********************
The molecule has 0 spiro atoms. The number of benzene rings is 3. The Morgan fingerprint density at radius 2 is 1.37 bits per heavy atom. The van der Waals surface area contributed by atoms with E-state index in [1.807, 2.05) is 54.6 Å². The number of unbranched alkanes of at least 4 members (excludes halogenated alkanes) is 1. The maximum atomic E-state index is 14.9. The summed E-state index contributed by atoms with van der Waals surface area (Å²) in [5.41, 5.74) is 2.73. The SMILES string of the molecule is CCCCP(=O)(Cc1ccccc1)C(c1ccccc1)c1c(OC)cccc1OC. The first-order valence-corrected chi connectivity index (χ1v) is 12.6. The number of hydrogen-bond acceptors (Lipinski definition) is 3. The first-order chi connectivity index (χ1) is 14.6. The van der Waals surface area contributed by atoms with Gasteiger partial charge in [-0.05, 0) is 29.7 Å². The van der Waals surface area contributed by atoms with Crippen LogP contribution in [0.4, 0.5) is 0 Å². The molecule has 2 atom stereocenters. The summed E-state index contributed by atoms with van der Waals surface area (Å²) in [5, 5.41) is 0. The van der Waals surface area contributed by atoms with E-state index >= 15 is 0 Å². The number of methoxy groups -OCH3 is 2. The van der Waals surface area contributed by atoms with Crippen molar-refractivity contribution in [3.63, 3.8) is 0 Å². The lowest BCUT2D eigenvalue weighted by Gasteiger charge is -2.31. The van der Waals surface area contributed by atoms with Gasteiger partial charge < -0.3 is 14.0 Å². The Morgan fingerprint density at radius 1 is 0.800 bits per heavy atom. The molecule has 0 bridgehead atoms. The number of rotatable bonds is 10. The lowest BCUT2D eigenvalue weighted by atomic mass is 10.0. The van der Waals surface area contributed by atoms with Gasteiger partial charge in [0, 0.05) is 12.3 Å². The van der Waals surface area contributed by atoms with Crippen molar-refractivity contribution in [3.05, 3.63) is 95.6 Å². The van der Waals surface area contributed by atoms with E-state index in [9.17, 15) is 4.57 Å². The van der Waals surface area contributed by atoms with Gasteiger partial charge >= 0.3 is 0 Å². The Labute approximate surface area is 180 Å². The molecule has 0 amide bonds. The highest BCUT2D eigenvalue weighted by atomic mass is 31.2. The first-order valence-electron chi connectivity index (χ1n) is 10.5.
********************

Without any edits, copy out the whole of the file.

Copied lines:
The molecule has 0 spiro atoms. The number of benzene rings is 3. The Morgan fingerprint density at radius 2 is 1.37 bits per heavy atom. The van der Waals surface area contributed by atoms with E-state index in [1.807, 2.05) is 54.6 Å². The number of unbranched alkanes of at least 4 members (excludes halogenated alkanes) is 1. The maximum atomic E-state index is 14.9. The summed E-state index contributed by atoms with van der Waals surface area (Å²) in [5.41, 5.74) is 2.73. The SMILES string of the molecule is CCCCP(=O)(Cc1ccccc1)C(c1ccccc1)c1c(OC)cccc1OC. The first-order valence-corrected chi connectivity index (χ1v) is 12.6. The number of hydrogen-bond acceptors (Lipinski definition) is 3. The first-order chi connectivity index (χ1) is 14.6. The van der Waals surface area contributed by atoms with Gasteiger partial charge in [-0.05, 0) is 29.7 Å². The van der Waals surface area contributed by atoms with Crippen LogP contribution in [0.4, 0.5) is 0 Å². The molecule has 2 atom stereocenters. The summed E-state index contributed by atoms with van der Waals surface area (Å²) in [5, 5.41) is 0. The van der Waals surface area contributed by atoms with E-state index >= 15 is 0 Å². The number of methoxy groups -OCH3 is 2. The van der Waals surface area contributed by atoms with Crippen molar-refractivity contribution in [3.63, 3.8) is 0 Å². The lowest BCUT2D eigenvalue weighted by Gasteiger charge is -2.31. The van der Waals surface area contributed by atoms with Gasteiger partial charge < -0.3 is 14.0 Å². The Morgan fingerprint density at radius 1 is 0.800 bits per heavy atom. The molecule has 0 bridgehead atoms. The number of rotatable bonds is 10. The lowest BCUT2D eigenvalue weighted by atomic mass is 10.0. The van der Waals surface area contributed by atoms with Gasteiger partial charge in [0, 0.05) is 12.3 Å². The van der Waals surface area contributed by atoms with Crippen molar-refractivity contribution in [3.05, 3.63) is 95.6 Å². The van der Waals surface area contributed by atoms with E-state index in [9.17, 15) is 4.57 Å². The van der Waals surface area contributed by atoms with Gasteiger partial charge >= 0.3 is 0 Å². The Labute approximate surface area is 180 Å². The molecule has 0 amide bonds. The highest BCUT2D eigenvalue weighted by atomic mass is 31.2. The first-order valence-electron chi connectivity index (χ1n) is 10.5.